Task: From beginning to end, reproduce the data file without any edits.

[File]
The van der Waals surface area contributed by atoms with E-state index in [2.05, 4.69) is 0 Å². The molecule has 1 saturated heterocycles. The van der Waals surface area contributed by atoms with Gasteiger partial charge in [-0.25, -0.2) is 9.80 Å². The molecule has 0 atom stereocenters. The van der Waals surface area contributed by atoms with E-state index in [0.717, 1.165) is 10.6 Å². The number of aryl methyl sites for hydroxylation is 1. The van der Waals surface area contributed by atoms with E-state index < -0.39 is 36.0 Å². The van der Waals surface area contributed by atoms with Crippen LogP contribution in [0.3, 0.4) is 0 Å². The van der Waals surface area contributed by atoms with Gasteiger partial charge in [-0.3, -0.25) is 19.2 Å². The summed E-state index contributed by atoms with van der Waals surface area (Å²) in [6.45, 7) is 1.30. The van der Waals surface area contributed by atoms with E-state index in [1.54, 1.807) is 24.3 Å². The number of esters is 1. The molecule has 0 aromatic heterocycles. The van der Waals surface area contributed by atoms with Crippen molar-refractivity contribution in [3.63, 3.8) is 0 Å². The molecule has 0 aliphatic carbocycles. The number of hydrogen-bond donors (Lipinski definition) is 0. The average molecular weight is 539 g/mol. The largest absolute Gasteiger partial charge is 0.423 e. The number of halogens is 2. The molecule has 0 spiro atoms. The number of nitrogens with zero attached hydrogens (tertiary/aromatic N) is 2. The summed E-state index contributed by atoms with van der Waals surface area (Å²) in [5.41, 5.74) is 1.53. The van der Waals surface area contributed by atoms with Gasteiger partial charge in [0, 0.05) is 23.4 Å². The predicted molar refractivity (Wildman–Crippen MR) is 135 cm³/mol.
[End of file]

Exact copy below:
The van der Waals surface area contributed by atoms with E-state index in [2.05, 4.69) is 0 Å². The molecule has 1 saturated heterocycles. The van der Waals surface area contributed by atoms with Gasteiger partial charge in [-0.25, -0.2) is 9.80 Å². The molecule has 0 atom stereocenters. The van der Waals surface area contributed by atoms with E-state index in [0.717, 1.165) is 10.6 Å². The number of aryl methyl sites for hydroxylation is 1. The van der Waals surface area contributed by atoms with E-state index < -0.39 is 36.0 Å². The van der Waals surface area contributed by atoms with Crippen LogP contribution in [0.3, 0.4) is 0 Å². The van der Waals surface area contributed by atoms with Gasteiger partial charge in [-0.3, -0.25) is 19.2 Å². The summed E-state index contributed by atoms with van der Waals surface area (Å²) in [6.45, 7) is 1.30. The van der Waals surface area contributed by atoms with E-state index in [1.54, 1.807) is 24.3 Å². The number of esters is 1. The molecule has 0 aromatic heterocycles. The van der Waals surface area contributed by atoms with Crippen molar-refractivity contribution in [3.63, 3.8) is 0 Å². The molecule has 0 aliphatic carbocycles. The number of hydrogen-bond donors (Lipinski definition) is 0. The average molecular weight is 539 g/mol. The largest absolute Gasteiger partial charge is 0.423 e. The number of halogens is 2. The molecule has 0 spiro atoms. The number of nitrogens with zero attached hydrogens (tertiary/aromatic N) is 2. The summed E-state index contributed by atoms with van der Waals surface area (Å²) in [5.41, 5.74) is 1.53. The van der Waals surface area contributed by atoms with Gasteiger partial charge in [0, 0.05) is 23.4 Å². The predicted molar refractivity (Wildman–Crippen MR) is 135 cm³/mol.